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 CCCG -- Constrained Clustering using Column Generation 

 What is it?

 The problem  of clustering in presence of  additional constraints has
 been extensively  studied already, and a number  of efficient methods
 to solve these problems (approximately) have been developed. However,
 these  methods  are  often  limited  to only  a  number  of  specific
 constraints. CCCG is an attempt to build a more general framework for
 constrained clustering. It is  based on an integer linear programming
 formulation  of  clustering  problem,  and  hence  obtains  an  exact
 solution for this  problem. The clustering criterion used  in CCCG is
 similar to that  of k-means algorithm, namely to  minimize the sum of
 squared distances from cluster centers.


 CCCG depends on Boost C++ libraries, which could be obtained from:


 CCCG also depends on SCIP which is a Mixed Integer programming
 solver. CCCG has been tested with versions 3.0.1 and 3.1.0. You can
 obtain SCIP for free from here:

 We recommend that you install not just the SCIP MIP solver, but
 rather the whole SCIP optimization suite, which also contains LP
 solver SOPLEX. SCIP will need such an LP solver for solving the LP
 relaxations. Alternatively, you could only install SCIP, and later
 configure it to use your favorite LP solver.

 Once you have installed SCIP, define the environment variable
 SCIP_HOME such that it points to the directory where you have
 installed SCIP. For example:

 $ export SCIP_HOME=/usr/local/scipoptsuite-3.0.1/scip-3.0.1

 Then go to the CCCG home directory and run:
 $ make depend
 $ make

 There are a number of example datasets and example sets of
 constraints in /examples directory. To verify that CCCG is working
 correctly, you could run it on these examples. Perhaps the easiest
 way to do so is to go to the CCCG home directory and run

 $ make test


 Like many other clustering algorithms, CCCG assumes that the number
 of clusters are specified in advance by user. So the minimum input
 for CCCG are information about objects, and the number of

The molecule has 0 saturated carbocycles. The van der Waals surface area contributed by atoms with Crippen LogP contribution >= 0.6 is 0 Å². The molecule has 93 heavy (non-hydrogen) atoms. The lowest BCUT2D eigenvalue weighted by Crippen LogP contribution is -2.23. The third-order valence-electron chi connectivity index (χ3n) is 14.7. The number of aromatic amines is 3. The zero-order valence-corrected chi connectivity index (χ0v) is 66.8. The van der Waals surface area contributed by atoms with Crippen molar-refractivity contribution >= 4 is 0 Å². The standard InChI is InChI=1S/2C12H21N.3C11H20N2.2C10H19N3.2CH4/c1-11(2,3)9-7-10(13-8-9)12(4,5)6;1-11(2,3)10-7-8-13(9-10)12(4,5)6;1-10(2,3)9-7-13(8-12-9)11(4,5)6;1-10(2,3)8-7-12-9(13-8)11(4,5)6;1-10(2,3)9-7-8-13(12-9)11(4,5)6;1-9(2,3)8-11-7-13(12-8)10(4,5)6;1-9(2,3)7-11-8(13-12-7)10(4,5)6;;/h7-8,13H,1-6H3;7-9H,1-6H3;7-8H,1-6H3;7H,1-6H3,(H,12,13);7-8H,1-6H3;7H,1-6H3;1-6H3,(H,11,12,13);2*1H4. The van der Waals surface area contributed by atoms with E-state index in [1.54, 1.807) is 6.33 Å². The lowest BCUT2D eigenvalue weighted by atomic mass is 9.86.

clusters. After going to the CCCG home directory, one could run the
 following command:

 $ ./bin/cccg -d <DATA> -k <#CLUSTERS>

 In the above command, DATA is a file in which the dimensions of data
 objects are stroed, and #CLUSTERS is the number of clusters.

 If solving a problem takes too long, you can opt for the best
 solution found within a time limit. This can be done by using flag

 $ ./bin/cccg -d <DATA> -k <#CLUSTERS> -x <TIME>

 In the above command, TIME is the timeout in seconds. To see if any
 solution has been found within the time limit and whether it is the
 optimal solution or not, you should check the value of "Primal
 Bound" and "SCIP Status" (reported near the end of output).

 To have CCCG consider constraints when generating the optimal
 clustering, they should be specified in an input file which is
 communicated to CCCG code using flag -n:
 $ ./bin/cccg -d <DATA> -k <#CLUSTERS> -n <FILE>

 In the input constraint file, the Must-Link (ML) and Can-Not-Link
 (CL) constraints are specified in the usual way: A pair of
 must-linked objects are followed by +1, and a pair of can-not-linked
 objects are followed by -1. For an example of constraint file, look
 into the /examples directory in CCCG home directory.

 There are several other options that could be used with CCCG. For a
 list of example commands using these options, look into the /examples
 directory. Some of these options are described below:

 	     * The efficiency of CCCG could be improved by providing an initial
	     clustering. This could be done by using the flag -i:

	     $ ./bin/cccg -d <DATA> -k <#CLUSTERS> -i <INIT>

	     * Instead of specifying a single clustering as an initial
               solution for CCCG, one could alternatively specify a
               directory containing several clusterings. In this case,
               CCCG code will use collects all clusters from all these
               clusterings, and will add each and every one of them as
               a column to the problem. This could be done by using
               the flag -r:

	     $ ./bin/cccg -d <DATA> -k <#CLUSTERS> -r <DIR>

	     * In each call to subproblem-solver, several columns with
               negative reduced cost are found. One could decide all
               these columns or only the most negative one. The
               default behavior is to do the latter. If one prefers to
               add all columns, this could be done via flag -a:

	     $ ./bin/cccg -d <DATA> -k <#CLUSTERS> -a

	     For a list of all available options, run ./bin/cccg with
	     no arguments.


 CCCG software source can be found on the CCCG page under


 Behrouz Babaki 
 Tias Guns 
 Siegfried Nijssen


 Please see the file named LICENSE.


 Babaki,  B., Guns, T.,  & Nijjsen,  S. (2014)  Constrained Clustering
 using  Column   Generation.  Eleventh  International   Conference  on
 Integration of  Artificial Intelligence (AI)  and Operations Research
 (OR) techniques in Constraint Programming (CPAIOR 2014)


 We are thankful to Khanh-Chuong Duong and Mohadeseh Ganji for their

 For questions, bug reports, and any other matters, you could contact
 Behrouz Babaki via this email address:

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